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Chaffey College • 5885 Haven Avenue, Rancho Cucamonga, CA 91737 - 3002 • 909/652-6000
Books & eBooks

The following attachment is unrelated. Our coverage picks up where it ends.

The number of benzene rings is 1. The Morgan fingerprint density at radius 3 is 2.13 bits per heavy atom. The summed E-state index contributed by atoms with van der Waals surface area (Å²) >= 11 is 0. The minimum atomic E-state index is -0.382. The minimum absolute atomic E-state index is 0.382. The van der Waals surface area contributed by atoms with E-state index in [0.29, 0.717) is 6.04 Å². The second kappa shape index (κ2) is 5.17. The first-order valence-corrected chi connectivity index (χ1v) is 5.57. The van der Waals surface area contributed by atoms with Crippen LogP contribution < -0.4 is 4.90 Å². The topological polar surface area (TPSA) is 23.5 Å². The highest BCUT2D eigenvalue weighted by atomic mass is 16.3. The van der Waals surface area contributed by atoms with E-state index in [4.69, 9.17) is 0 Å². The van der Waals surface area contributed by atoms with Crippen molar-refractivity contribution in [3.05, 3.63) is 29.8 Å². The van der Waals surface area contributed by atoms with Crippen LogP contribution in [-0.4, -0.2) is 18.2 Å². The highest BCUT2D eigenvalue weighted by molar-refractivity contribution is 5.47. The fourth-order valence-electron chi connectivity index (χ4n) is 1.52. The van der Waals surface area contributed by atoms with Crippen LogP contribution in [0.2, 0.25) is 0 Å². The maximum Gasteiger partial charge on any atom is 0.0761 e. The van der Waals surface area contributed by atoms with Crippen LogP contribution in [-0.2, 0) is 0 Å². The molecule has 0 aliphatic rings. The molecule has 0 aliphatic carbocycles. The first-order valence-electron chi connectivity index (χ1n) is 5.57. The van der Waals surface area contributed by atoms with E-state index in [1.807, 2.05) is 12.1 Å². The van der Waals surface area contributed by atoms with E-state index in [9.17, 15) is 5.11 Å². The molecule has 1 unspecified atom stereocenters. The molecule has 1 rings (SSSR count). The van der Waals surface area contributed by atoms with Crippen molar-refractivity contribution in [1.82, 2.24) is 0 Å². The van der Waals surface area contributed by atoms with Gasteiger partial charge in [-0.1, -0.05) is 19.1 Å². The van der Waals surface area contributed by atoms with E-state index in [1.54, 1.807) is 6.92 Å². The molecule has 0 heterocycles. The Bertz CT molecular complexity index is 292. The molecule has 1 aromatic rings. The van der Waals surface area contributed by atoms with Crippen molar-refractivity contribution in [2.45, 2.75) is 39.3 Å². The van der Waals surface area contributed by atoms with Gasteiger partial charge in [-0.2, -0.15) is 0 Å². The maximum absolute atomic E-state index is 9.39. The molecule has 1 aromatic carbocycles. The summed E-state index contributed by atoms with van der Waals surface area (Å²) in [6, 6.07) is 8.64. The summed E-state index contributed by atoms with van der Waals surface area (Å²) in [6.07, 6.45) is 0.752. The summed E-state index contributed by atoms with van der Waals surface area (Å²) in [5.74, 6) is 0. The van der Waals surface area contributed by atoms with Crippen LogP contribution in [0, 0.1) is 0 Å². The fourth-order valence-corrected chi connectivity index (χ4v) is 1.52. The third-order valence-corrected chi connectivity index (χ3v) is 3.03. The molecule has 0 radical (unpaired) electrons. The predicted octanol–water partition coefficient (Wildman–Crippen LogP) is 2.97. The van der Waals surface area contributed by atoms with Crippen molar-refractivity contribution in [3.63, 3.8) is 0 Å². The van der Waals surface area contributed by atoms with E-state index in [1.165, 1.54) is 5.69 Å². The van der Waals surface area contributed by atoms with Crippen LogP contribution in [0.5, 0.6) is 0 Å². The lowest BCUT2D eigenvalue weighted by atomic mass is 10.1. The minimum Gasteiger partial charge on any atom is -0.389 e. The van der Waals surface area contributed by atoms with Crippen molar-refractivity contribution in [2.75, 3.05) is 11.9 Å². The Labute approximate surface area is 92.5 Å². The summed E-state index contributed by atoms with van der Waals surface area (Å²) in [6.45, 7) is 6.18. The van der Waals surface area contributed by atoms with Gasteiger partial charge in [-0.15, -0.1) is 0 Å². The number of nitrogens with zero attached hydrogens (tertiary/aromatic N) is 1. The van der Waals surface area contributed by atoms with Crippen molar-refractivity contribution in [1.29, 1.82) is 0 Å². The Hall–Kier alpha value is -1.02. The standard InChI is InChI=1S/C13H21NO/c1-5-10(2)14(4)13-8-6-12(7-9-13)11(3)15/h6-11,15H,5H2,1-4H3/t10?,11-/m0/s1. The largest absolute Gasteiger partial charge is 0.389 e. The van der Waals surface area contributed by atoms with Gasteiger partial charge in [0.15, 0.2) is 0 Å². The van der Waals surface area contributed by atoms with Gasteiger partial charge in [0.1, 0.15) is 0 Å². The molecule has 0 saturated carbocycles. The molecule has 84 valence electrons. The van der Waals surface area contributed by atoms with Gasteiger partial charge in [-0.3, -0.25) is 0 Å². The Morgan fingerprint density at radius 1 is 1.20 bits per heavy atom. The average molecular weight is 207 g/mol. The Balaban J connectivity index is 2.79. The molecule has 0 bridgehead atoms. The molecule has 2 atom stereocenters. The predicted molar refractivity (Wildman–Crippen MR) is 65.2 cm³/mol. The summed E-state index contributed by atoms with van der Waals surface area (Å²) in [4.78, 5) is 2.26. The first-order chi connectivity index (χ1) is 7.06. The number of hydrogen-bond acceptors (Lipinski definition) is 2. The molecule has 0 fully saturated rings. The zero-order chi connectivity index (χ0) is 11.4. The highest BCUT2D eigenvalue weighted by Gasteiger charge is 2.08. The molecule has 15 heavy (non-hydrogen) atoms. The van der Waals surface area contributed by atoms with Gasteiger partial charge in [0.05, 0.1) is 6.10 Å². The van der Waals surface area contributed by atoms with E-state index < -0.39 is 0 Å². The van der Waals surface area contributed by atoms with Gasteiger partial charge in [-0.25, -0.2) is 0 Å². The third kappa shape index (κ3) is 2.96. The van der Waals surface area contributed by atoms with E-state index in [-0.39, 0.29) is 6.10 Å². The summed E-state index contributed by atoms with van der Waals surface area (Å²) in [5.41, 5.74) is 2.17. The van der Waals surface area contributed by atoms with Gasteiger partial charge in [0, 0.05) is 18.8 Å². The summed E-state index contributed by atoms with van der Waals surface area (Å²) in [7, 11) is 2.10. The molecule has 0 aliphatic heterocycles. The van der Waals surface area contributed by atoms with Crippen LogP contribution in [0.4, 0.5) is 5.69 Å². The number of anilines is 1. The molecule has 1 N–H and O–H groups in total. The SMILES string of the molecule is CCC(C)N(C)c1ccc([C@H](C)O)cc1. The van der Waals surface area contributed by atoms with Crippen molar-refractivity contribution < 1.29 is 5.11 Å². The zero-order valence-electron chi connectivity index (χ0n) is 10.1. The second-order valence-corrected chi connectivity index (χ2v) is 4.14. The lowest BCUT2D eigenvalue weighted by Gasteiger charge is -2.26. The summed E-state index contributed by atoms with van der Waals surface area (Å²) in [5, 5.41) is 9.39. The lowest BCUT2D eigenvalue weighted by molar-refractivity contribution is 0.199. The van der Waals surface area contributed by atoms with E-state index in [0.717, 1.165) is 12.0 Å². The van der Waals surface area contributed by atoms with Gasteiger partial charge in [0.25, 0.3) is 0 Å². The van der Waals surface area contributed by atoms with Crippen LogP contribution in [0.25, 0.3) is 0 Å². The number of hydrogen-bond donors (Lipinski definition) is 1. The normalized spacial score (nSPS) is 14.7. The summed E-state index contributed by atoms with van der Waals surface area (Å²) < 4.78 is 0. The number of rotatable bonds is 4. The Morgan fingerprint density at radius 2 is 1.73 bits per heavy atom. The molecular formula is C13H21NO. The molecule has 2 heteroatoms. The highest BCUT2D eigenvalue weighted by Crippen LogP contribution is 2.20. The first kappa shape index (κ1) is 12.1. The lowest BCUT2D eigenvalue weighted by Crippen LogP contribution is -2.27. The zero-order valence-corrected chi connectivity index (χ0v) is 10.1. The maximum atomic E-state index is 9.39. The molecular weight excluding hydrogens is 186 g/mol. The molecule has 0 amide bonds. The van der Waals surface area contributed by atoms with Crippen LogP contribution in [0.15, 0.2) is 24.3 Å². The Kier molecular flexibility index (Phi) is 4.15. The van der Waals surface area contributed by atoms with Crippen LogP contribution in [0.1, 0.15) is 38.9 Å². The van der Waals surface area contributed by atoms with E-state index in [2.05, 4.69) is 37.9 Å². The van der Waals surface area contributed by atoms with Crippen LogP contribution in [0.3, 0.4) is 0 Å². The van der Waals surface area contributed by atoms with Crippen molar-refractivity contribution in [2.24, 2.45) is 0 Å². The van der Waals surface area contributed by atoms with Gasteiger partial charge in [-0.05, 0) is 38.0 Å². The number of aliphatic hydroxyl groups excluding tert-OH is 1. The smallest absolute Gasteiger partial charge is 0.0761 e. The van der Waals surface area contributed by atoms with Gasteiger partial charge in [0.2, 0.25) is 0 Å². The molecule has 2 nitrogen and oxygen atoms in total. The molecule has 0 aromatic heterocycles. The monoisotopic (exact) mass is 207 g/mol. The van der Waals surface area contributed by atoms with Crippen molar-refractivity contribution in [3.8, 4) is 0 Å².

Ancestors of Worthy Life : Plantation Slavery and Black Heritage at Mount Clare by "A tour de force. Moyer goes beyond critique to give us a richly contextualized study, demonstrating that inclusive interpretation of plantation and other historic house museum sites can be done and that the failure to do so is a political act rooted in systemic racism."--David T. Palmer, University of Louisiana at Lafayette "An uncommonly detailed, frank, and balanced discussion of racialized practice at a historic site museum."--Kirsti Uunila, historic preservation planner, Calvert County, Maryland Enslaved African Americans helped transform the United States economy, culture, and history. Yet these individuals' identities, activities, and sometimes their very existence are often all but expunged from historically preserved plantations and house museums. Reluctant to show and interpret the homes and lives of the enslaved, many sites have never shared the stories of the African Americans who once lived and worked on their land. One such site is Mount Clare near Baltimore, Maryland, where Teresa Moyer pulls no punches in her critique of racism in historic preservation. In her balanced discussion, Moyer examines the inextricably entangled lives of the enslaved, free blacks, and white landowners. Her work draws on evidence from archaeology, history, geology, and other fields to explore the ways that white privilege continues to obscure the contributions of blacks at Mount Clare. She demonstrates that a landscape's post-emancipation history can make a powerful statement about black heritage. Ultimately she argues that the inclusion of enslaved persons in the history of these sites would honor these "ancestors of worthy life," make the social good of public history available to African Americans, and address systemic racism in America.